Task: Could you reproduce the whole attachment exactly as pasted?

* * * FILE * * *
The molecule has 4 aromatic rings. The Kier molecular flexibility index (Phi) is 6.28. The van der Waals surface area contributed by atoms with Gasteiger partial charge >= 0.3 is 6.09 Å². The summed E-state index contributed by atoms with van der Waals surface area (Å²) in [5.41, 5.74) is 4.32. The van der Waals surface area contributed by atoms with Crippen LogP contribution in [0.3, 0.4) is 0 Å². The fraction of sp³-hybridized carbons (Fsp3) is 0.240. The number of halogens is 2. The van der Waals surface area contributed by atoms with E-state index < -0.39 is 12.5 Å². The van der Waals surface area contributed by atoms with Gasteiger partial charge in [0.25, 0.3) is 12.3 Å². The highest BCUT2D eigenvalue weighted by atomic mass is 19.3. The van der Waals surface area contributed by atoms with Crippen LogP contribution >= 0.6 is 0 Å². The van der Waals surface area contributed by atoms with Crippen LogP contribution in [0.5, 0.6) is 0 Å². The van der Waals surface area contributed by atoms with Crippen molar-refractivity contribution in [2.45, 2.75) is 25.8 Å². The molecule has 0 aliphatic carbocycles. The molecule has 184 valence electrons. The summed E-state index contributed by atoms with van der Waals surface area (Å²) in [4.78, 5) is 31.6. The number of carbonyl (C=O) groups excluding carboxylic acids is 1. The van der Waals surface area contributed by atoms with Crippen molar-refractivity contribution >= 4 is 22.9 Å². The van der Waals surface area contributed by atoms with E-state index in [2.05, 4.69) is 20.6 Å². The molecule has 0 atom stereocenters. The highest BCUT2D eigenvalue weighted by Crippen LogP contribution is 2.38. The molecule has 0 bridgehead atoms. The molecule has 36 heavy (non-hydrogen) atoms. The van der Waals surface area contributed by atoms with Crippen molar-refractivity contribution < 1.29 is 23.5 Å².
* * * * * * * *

The molecule has 4 aromatic rings. The Kier molecular flexibility index (Phi) is 6.28. The van der Waals surface area contributed by atoms with Gasteiger partial charge >= 0.3 is 6.09 Å². The summed E-state index contributed by atoms with van der Waals surface area (Å²) in [5.41, 5.74) is 4.32. The van der Waals surface area contributed by atoms with Crippen LogP contribution in [0.3, 0.4) is 0 Å². The fraction of sp³-hybridized carbons (Fsp3) is 0.240. The number of halogens is 2. The van der Waals surface area contributed by atoms with E-state index < -0.39 is 12.5 Å². The van der Waals surface area contributed by atoms with Gasteiger partial charge in [0.25, 0.3) is 12.3 Å². The highest BCUT2D eigenvalue weighted by atomic mass is 19.3. The van der Waals surface area contributed by atoms with Crippen LogP contribution >= 0.6 is 0 Å². The van der Waals surface area contributed by atoms with Crippen LogP contribution in [0.5, 0.6) is 0 Å². The van der Waals surface area contributed by atoms with Crippen molar-refractivity contribution in [2.45, 2.75) is 25.8 Å². The molecule has 0 aliphatic carbocycles. The molecule has 184 valence electrons. The summed E-state index contributed by atoms with van der Waals surface area (Å²) in [4.78, 5) is 31.6. The number of carbonyl (C=O) groups excluding carboxylic acids is 1. The van der Waals surface area contributed by atoms with Crippen molar-refractivity contribution >= 4 is 22.9 Å². The van der Waals surface area contributed by atoms with E-state index in [2.05, 4.69) is 20.6 Å². The molecule has 0 atom stereocenters. The highest BCUT2D eigenvalue weighted by Crippen LogP contribution is 2.38. The molecule has 0 bridgehead atoms. The molecule has 36 heavy (non-hydrogen) atoms. The van der Waals surface area contributed by atoms with Crippen molar-refractivity contribution < 1.29 is 23.5 Å².